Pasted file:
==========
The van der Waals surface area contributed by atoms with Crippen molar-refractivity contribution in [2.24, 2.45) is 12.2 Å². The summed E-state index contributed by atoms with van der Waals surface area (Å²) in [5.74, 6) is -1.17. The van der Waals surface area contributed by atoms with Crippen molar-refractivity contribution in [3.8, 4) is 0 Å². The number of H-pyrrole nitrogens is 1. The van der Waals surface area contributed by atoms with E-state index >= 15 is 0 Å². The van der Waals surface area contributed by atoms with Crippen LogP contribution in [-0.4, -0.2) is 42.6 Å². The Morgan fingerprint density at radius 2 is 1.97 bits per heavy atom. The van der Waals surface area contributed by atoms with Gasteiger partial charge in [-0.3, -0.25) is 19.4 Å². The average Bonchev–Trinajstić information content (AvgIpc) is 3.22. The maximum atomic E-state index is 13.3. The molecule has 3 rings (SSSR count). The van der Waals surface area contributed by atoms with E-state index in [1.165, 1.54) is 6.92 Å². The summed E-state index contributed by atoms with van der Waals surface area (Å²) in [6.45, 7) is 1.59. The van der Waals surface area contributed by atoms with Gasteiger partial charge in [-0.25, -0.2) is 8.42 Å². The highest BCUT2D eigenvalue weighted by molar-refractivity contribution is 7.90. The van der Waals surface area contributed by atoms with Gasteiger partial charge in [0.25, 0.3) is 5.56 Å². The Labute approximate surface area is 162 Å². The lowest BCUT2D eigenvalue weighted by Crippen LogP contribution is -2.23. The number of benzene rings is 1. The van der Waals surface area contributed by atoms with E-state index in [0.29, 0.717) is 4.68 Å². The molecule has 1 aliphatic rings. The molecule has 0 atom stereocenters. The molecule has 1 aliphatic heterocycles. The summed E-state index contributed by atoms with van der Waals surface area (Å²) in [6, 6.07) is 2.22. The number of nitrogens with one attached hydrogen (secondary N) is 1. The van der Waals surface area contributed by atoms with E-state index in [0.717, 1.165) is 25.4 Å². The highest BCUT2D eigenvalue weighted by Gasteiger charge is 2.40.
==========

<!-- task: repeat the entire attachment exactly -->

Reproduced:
The van der Waals surface area contributed by atoms with Crippen molar-refractivity contribution in [2.24, 2.45) is 12.2 Å². The summed E-state index contributed by atoms with van der Waals surface area (Å²) in [5.74, 6) is -1.17. The van der Waals surface area contributed by atoms with Crippen molar-refractivity contribution in [3.8, 4) is 0 Å². The number of H-pyrrole nitrogens is 1. The van der Waals surface area contributed by atoms with E-state index >= 15 is 0 Å². The van der Waals surface area contributed by atoms with Crippen LogP contribution in [-0.4, -0.2) is 42.6 Å². The Morgan fingerprint density at radius 2 is 1.97 bits per heavy atom. The van der Waals surface area contributed by atoms with Gasteiger partial charge in [-0.3, -0.25) is 19.4 Å². The average Bonchev–Trinajstić information content (AvgIpc) is 3.22. The maximum atomic E-state index is 13.3. The molecule has 3 rings (SSSR count). The van der Waals surface area contributed by atoms with E-state index in [1.165, 1.54) is 6.92 Å². The summed E-state index contributed by atoms with van der Waals surface area (Å²) in [6.45, 7) is 1.59. The van der Waals surface area contributed by atoms with Gasteiger partial charge in [-0.25, -0.2) is 8.42 Å². The highest BCUT2D eigenvalue weighted by molar-refractivity contribution is 7.90. The van der Waals surface area contributed by atoms with Gasteiger partial charge in [0.25, 0.3) is 5.56 Å². The Labute approximate surface area is 162 Å². The lowest BCUT2D eigenvalue weighted by Crippen LogP contribution is -2.23. The number of benzene rings is 1. The van der Waals surface area contributed by atoms with E-state index in [0.29, 0.717) is 4.68 Å². The molecule has 1 aliphatic rings. The molecule has 0 atom stereocenters. The molecule has 1 aliphatic heterocycles. The summed E-state index contributed by atoms with van der Waals surface area (Å²) in [6, 6.07) is 2.22. The number of nitrogens with one attached hydrogen (secondary N) is 1. The van der Waals surface area contributed by atoms with E-state index in [0.717, 1.165) is 25.4 Å². The highest BCUT2D eigenvalue weighted by Gasteiger charge is 2.40.